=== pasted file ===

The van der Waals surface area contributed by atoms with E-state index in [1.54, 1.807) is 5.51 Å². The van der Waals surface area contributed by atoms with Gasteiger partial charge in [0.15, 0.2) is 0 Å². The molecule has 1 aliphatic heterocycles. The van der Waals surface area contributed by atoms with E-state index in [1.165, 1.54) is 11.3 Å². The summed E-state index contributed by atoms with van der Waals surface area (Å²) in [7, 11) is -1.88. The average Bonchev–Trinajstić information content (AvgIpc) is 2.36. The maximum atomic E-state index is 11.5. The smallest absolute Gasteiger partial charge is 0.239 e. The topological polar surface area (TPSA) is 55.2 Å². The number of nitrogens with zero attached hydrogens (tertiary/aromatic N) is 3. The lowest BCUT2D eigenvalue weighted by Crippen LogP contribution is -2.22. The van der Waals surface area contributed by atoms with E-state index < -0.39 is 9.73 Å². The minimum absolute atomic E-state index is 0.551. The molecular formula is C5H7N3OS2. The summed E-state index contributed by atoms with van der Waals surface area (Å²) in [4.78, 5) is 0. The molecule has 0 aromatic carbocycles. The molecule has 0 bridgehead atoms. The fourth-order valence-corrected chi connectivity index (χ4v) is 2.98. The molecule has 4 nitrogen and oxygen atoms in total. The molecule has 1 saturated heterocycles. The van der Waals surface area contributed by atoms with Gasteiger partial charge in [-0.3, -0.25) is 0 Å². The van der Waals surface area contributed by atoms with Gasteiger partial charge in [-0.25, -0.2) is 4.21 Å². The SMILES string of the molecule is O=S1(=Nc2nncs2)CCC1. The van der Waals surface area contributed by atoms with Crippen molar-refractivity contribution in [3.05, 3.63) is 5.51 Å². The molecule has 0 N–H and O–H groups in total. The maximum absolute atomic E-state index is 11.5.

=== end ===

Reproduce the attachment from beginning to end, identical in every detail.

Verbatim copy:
The van der Waals surface area contributed by atoms with E-state index in [1.54, 1.807) is 5.51 Å². The van der Waals surface area contributed by atoms with Gasteiger partial charge in [0.15, 0.2) is 0 Å². The molecule has 1 aliphatic heterocycles. The van der Waals surface area contributed by atoms with E-state index in [1.165, 1.54) is 11.3 Å². The summed E-state index contributed by atoms with van der Waals surface area (Å²) in [7, 11) is -1.88. The average Bonchev–Trinajstić information content (AvgIpc) is 2.36. The maximum atomic E-state index is 11.5. The smallest absolute Gasteiger partial charge is 0.239 e. The topological polar surface area (TPSA) is 55.2 Å². The number of nitrogens with zero attached hydrogens (tertiary/aromatic N) is 3. The lowest BCUT2D eigenvalue weighted by Crippen LogP contribution is -2.22. The van der Waals surface area contributed by atoms with E-state index < -0.39 is 9.73 Å². The minimum absolute atomic E-state index is 0.551. The molecular formula is C5H7N3OS2. The summed E-state index contributed by atoms with van der Waals surface area (Å²) in [4.78, 5) is 0. The molecule has 0 aromatic carbocycles. The molecule has 0 bridgehead atoms. The fourth-order valence-corrected chi connectivity index (χ4v) is 2.98. The molecule has 4 nitrogen and oxygen atoms in total. The molecule has 1 saturated heterocycles. The van der Waals surface area contributed by atoms with Gasteiger partial charge in [-0.3, -0.25) is 0 Å². The van der Waals surface area contributed by atoms with Gasteiger partial charge in [-0.25, -0.2) is 4.21 Å². The SMILES string of the molecule is O=S1(=Nc2nncs2)CCC1. The van der Waals surface area contributed by atoms with Crippen molar-refractivity contribution in [3.05, 3.63) is 5.51 Å². The molecule has 0 N–H and O–H groups in total. The maximum absolute atomic E-state index is 11.5.